Wellness: With so many great Thai hotel spas, it’s impossible to name the best, but Banyan Tree deserves the distinction because the company pioneered luxury Asian spas in hotels in 1994 when it opened in Phuket. Today the brands cover more than 35 hotels and resorts and 70 spas. On the Gulf of Thailand, Banyan Tree Samui overlooks Lamai Bay with 78 pool villas and easy access to Ang Thong National Marine Park, a group of protected islands.

The spa in the hotel applies treatments based on traditions passed down through generations. The 150-minute Thai Beauty Ritual (For Her), for instance, was specially created using a traditional Thai recipe, blending herbs, spices and natural scents to create a deep sense of relaxation. Banyan Tree Spa and Angsana Spa therapists are graduates of Phuket’s Banyan Tree Spa Academy established in 2001.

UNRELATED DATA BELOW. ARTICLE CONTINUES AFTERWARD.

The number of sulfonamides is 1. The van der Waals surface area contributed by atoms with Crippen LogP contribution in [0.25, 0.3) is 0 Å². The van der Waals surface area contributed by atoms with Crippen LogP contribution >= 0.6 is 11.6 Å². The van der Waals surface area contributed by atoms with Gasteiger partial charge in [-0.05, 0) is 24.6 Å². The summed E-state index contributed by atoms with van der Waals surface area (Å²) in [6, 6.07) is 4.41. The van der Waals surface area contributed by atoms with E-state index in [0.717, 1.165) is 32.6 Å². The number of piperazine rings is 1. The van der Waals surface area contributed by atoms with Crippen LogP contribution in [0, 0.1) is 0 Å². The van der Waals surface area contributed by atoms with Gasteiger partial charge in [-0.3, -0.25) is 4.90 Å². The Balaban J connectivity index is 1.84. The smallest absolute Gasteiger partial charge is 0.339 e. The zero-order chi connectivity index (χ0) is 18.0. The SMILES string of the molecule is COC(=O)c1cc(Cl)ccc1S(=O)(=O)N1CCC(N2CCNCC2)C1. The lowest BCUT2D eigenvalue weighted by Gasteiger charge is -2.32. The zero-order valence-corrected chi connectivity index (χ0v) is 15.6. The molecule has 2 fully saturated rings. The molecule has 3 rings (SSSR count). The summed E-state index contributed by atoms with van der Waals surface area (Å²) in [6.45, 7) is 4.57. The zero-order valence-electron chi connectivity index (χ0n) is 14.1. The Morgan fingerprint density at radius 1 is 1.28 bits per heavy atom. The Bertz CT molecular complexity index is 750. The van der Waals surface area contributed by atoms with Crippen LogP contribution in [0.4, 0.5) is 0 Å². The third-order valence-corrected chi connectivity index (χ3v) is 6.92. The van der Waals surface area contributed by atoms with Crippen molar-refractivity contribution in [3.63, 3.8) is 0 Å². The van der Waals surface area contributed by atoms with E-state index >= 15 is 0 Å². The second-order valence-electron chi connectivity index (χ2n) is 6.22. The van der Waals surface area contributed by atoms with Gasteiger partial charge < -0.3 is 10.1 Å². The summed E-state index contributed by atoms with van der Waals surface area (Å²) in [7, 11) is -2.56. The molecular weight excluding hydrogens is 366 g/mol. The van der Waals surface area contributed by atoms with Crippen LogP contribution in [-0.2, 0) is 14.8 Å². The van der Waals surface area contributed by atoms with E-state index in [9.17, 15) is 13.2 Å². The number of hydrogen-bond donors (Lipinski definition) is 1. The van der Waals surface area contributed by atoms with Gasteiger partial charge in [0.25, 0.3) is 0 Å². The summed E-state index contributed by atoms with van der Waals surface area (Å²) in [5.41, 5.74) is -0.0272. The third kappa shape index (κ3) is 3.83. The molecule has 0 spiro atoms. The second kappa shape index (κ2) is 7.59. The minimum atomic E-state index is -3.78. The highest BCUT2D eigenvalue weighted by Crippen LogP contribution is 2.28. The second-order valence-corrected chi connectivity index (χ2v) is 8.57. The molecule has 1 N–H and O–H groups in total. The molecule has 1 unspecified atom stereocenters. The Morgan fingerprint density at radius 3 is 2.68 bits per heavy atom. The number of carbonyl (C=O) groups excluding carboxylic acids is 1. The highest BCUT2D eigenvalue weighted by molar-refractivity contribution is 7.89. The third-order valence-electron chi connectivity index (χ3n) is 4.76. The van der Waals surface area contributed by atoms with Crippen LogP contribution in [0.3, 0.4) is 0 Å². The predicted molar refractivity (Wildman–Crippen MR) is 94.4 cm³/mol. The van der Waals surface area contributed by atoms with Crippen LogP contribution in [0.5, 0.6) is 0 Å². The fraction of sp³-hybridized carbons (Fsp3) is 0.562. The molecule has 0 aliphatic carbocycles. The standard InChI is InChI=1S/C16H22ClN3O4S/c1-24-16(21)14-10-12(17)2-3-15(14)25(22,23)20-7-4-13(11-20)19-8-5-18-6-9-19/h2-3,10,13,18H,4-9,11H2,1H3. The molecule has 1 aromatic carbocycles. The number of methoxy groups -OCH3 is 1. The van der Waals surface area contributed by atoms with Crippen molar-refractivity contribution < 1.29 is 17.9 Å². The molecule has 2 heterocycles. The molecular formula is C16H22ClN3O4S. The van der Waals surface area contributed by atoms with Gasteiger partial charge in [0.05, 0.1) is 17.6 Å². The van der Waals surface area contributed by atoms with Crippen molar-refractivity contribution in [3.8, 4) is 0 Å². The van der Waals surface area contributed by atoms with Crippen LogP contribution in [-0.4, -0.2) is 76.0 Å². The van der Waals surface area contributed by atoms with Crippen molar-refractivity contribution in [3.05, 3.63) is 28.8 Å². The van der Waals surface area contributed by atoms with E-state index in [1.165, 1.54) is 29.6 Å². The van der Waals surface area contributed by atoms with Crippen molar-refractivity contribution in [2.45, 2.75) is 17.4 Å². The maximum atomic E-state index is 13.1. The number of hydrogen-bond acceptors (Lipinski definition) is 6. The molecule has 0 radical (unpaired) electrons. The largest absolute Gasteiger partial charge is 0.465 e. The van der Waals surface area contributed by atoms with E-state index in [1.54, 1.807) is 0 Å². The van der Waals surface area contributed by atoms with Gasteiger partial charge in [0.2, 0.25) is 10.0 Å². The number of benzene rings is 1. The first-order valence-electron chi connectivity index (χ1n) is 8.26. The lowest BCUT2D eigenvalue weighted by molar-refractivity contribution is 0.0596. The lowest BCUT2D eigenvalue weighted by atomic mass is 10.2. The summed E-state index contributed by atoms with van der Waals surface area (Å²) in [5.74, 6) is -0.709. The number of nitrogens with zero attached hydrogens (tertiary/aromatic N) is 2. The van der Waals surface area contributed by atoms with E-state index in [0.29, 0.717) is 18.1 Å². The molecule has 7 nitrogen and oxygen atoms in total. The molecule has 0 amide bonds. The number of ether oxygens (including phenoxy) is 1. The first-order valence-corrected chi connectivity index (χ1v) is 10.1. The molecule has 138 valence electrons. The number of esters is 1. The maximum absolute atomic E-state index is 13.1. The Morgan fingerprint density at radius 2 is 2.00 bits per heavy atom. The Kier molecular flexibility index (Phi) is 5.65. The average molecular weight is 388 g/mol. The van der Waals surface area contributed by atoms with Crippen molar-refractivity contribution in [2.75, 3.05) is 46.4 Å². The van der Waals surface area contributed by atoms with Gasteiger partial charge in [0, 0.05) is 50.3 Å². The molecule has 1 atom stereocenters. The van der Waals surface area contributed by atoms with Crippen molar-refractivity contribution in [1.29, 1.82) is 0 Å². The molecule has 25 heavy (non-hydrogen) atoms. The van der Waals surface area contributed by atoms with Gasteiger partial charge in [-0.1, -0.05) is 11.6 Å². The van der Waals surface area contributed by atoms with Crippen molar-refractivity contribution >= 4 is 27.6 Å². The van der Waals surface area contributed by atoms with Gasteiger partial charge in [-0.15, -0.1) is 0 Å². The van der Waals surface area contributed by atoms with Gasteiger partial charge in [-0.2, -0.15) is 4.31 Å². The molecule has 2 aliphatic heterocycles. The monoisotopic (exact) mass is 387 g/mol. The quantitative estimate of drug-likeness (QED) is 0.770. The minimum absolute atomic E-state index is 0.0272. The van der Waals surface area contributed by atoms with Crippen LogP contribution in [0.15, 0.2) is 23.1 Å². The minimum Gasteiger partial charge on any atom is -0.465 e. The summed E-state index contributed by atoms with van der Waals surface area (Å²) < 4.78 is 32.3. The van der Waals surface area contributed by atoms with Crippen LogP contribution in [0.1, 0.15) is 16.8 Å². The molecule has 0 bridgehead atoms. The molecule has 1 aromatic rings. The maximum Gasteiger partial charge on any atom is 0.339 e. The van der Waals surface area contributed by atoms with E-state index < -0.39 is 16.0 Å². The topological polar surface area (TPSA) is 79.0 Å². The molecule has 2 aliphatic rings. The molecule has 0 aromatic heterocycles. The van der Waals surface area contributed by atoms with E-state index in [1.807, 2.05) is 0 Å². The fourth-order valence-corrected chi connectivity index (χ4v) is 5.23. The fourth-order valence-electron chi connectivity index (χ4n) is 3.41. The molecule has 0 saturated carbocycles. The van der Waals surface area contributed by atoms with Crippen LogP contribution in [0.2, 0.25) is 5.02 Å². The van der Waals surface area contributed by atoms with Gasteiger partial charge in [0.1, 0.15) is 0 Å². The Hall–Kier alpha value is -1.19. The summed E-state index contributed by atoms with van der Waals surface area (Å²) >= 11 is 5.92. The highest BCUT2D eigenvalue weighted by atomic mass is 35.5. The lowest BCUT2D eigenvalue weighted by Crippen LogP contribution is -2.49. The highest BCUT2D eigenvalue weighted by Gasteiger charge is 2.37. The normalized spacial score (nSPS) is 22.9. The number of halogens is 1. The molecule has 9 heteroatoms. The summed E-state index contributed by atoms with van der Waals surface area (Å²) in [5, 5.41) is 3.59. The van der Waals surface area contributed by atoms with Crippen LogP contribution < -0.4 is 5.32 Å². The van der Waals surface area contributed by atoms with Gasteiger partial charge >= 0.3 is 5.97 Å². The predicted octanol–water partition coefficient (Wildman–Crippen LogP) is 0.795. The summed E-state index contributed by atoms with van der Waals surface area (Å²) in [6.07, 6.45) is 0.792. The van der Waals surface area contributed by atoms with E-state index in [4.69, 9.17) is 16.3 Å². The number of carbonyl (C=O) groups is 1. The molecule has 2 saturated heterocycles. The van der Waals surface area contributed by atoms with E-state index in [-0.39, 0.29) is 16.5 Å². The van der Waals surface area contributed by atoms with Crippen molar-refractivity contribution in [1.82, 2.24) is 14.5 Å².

Festivals: Hotels throughout Thailand celebrate Songkran, the festival that brings in the Thai New Year, but Anantara, which has 13 hotels across Thailand, makes sure that each of its hotels is part of the celebration every year.

One particularly nice Anantara property for Songkran would be the Anantara Hua Hin. The hotel’s garden features hundreds of plant species indigenous to Thailand. The garden walk brings many of their stories to the guest with an intuitive and descriptive map that is also a lesson in Thai culture and history. Adjacent to the garden, a new pool bar, called Loy Nam, offers snacks and beverages without ever having to leave the water.